/PRNewswire / -- Auto, home, business and life insurance companies contributed $35,743,017 million to members of Congress during the last two election cycles, according to an analysis released today by the nonprofit, nonpartisan Consumer Watchdog. About $5 million went to members of the House subcommittee holding a hearing Thursday entitled "How Should the Federal Government Oversee Insurance?"
The top recipients of insurer contributions in the U.S. Senate and House of Representatives were Sen. McCain (R-AZ) $2,287,345, Sen. Dodd (D-CT) $1,102,056 and Rep. Kanjorski (D-PA) $491,545. Senator Chris Dodd heads the Senate Banking, Housing and Urban Affairs Committee, which has jurisdiction over insurance matters, and Representative Paul Kanjorski chairs the House Financial Services Subcommittee holding Thursday's hearing.
Other top recipients include Rep. Bean (D-IL) $358,603 and Rep. Royce (R-CA) $297,574 who are co-sponsoring industry legislation to allow large insurers to opt out of state regulation in favor of a federal regulator. House Financial Services Committee Chair Rep. Frank (D-MA) and Vice Chair Rep. Bachus (R-AL) have received $342,796 and $312,550, respectively from insurance industry sources.
The campaign contribution data used in Consumer Watchdog's analysis was compiled by the Center for Responsive Politics.
"The insurance industry is using the chaos created by failed federal oversight of other financial players to ask for the same weak treatment and regulatory options given to the banking industry. And insurers have invested tens of millions of dollars in politicians to help their cause," said Doug Heller, Executive Director of Consumer Watchdog.
Insurance giants like Allstate, State Farm and Zurich favor the legislation authored by Reps. Bean and Royce (H.R. 1880), known as the "Optional Federal Charter." The bill would offer big insurance companies the ability to opt out of state regulation and select a federal overseer instead. Also, it would prohibit the regulation of rates by the new federal agency and would preempt state rules governing rates and unfair rating practices.
Among the key supporters of this optional regulation plan is Subcommittee Chair Kanjorski, the House's top recipient of insurance donations. Rep. Kanjorski's Congressional website explains: "Keeping our financial markets globally competitive, improving the housing market, increasing borrower safety, enhancing investor protection, and creating an optional federal charter for insurance are some of his top priorities for the Subcommittee." [emphasis added.]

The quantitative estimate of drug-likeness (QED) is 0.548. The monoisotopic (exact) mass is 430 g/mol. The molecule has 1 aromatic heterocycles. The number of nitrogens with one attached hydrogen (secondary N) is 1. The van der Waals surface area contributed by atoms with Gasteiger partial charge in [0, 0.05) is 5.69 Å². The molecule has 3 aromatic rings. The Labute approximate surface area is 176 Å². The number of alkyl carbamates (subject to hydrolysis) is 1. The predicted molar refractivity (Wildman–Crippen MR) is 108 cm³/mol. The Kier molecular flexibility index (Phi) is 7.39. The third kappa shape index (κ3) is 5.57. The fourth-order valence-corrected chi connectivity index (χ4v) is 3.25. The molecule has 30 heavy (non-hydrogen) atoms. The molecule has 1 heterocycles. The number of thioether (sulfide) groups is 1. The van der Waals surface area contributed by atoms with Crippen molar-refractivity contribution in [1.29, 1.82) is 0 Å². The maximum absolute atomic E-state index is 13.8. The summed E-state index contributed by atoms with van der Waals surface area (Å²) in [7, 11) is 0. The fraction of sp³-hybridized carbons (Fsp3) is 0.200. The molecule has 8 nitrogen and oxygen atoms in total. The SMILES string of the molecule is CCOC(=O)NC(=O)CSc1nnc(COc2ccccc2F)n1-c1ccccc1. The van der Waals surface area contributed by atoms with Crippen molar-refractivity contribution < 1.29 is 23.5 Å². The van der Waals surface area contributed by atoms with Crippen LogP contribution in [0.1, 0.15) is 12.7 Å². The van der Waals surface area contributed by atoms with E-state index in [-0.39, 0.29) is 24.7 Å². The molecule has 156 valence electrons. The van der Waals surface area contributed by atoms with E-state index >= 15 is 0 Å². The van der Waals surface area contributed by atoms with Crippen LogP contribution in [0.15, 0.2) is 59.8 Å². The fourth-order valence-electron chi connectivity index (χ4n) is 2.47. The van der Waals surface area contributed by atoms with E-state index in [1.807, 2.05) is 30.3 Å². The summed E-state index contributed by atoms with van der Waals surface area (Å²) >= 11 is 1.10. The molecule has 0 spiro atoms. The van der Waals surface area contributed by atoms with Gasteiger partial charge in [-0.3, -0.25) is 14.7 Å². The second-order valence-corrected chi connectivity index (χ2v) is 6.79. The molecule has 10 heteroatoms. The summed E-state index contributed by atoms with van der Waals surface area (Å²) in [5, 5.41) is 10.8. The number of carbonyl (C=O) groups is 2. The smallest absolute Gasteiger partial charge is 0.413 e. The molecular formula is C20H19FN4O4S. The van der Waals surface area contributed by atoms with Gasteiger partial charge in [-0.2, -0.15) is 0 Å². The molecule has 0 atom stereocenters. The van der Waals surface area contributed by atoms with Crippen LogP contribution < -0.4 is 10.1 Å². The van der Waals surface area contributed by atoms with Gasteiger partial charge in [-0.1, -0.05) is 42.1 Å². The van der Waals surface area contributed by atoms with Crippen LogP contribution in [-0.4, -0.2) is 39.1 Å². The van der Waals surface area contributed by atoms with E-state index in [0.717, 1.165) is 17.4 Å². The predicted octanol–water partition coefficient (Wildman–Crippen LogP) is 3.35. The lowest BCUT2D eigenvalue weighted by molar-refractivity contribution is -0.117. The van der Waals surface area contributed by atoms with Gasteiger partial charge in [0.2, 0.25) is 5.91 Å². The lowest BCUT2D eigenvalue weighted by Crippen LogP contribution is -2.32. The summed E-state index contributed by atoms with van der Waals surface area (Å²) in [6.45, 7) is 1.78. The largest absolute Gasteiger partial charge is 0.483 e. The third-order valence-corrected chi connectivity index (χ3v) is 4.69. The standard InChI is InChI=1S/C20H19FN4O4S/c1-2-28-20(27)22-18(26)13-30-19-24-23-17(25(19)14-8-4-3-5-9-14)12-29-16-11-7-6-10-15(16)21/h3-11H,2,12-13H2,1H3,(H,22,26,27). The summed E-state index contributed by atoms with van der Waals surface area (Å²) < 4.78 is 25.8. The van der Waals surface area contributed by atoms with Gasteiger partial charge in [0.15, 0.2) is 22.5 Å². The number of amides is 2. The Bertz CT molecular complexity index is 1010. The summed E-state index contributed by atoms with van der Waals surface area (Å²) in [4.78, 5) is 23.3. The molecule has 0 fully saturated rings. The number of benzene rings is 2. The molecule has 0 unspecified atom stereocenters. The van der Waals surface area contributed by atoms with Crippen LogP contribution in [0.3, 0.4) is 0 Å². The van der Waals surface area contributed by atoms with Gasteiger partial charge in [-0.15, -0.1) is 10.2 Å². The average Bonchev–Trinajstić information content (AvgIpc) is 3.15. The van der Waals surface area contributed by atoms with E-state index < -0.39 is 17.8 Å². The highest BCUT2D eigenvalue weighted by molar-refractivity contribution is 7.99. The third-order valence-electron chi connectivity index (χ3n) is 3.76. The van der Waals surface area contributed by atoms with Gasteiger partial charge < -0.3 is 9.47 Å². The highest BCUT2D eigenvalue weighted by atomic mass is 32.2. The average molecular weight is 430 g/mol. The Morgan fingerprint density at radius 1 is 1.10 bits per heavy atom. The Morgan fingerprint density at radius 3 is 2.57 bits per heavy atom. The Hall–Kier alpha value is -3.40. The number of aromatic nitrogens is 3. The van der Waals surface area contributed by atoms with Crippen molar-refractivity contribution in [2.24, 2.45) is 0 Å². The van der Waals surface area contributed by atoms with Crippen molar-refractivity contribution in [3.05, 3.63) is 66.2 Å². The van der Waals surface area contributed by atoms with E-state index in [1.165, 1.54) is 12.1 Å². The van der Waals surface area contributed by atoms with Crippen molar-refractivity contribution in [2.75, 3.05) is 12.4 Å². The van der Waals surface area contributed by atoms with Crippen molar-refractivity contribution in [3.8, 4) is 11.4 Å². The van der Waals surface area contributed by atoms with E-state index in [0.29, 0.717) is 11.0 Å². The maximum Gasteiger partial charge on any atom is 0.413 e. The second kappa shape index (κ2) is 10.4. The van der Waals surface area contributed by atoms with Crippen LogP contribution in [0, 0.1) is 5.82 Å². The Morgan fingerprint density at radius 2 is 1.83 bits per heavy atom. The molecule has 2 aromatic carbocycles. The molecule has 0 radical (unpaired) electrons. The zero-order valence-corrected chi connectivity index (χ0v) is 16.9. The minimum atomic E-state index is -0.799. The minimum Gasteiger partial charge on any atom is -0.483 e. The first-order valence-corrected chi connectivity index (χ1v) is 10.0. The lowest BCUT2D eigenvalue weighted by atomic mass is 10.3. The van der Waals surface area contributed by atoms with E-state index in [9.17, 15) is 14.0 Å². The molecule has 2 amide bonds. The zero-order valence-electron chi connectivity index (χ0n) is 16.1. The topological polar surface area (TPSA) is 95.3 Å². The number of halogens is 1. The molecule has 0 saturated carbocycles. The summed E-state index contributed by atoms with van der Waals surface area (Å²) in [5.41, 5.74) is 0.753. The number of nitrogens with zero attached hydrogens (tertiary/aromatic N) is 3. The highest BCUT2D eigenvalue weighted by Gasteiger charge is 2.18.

The optional federal charter, or any federalization of insurance regulation aimed at preempting state laws will necessarily undermine consumer protection laws developed around the country over the years, according to Consumer Watchdog. No state's consumers would be harder hit than California, where the voters enacted the nation's toughest rate regulations in the country in 1988 through the ballot measure known as Proposition 103. According to a 2008 study by the Consumer Federation of America, Proposition 103 has saved Californians about $62 billion on auto insurance alone over the past 20 years. Last year, for example, Allstate was ordered to lower auto and home insurance rates by $500 million. Also in 2008, all California insurers were required to comply with rules requiring driving record and annual mileage to have more of an impact on auto premiums than other factors such as ZIP Code and marital status. H.R. 1880 would preempt both the rate cuts and the premium setting rules.
"Giving insurers the ability to opt out of state regulation in favor of a legislatively neutered federal agency is nothing other than deregulation by another name. It would be disastrous to support federal insurance deregulation as a response to the banking deregulation debacle that has left the American economy in shambles," said Heller.
What has led politicians to press for this program? According to Consumer Watchdog, the staggering volume of industry donations plays a major role. A list of top Congressional recipients of insurance money follows:
Top Ten Senate Recipients of Insurer Contributions
McCain, John (R-AZ) $2,287,345
Dodd, Chris (D-CT)* $1,102,056
Baucus, Max (D-MT) $449,125
McConnell, Mitch (R-KY) $448,633
Lieberman, Joe (I-CT) $403,644
Nelson, Ben (D-NE) $363,636
Cornyn, John (R-TX) $324,194
Chambliss, Saxby (R-GA) $308,386
Johnson, Tim (D-SD)* $294,247
Corker, Bob (R-TN)* $267,650
Top Ten House Recipients of Insurer Contributions
Kanjorski, Paul E (D-PA)* $491,545
Rangel, Charles B (D-NY) $480,290
Pomeroy, Earl (D-ND) $474,769
Cantor, Eric (R-VA) $94,100
Boehner, John (R-OH) $383,175
Bean, Melissa (D-IL)* $358,603
Frank, Barney (D-MA)* $342,796
Tiberi, Patrick J (R-OH) $332,609
Crowley, Joseph (D-NY) $325,118
Bachus, Spencer (R-AL)* $312,550
*Member of Congressional committee on insurance matters
"Allowing insurers to pick their regulator, like AIG did when it strapped a federally regulated financial unit to its insurance companies, will negate hard-won consumer rights laws and destroy the state-based oversight that kept insurance products and companies solvent and stable during the current economic crisis," said Consumer Watchdog's Washington D.C. Director Carmen Balber. "But the sound of insurer campaign dollars flooding into Congressional campaign chests threatens to drown out the public's interest in strong, locally accountable insurance regulation."
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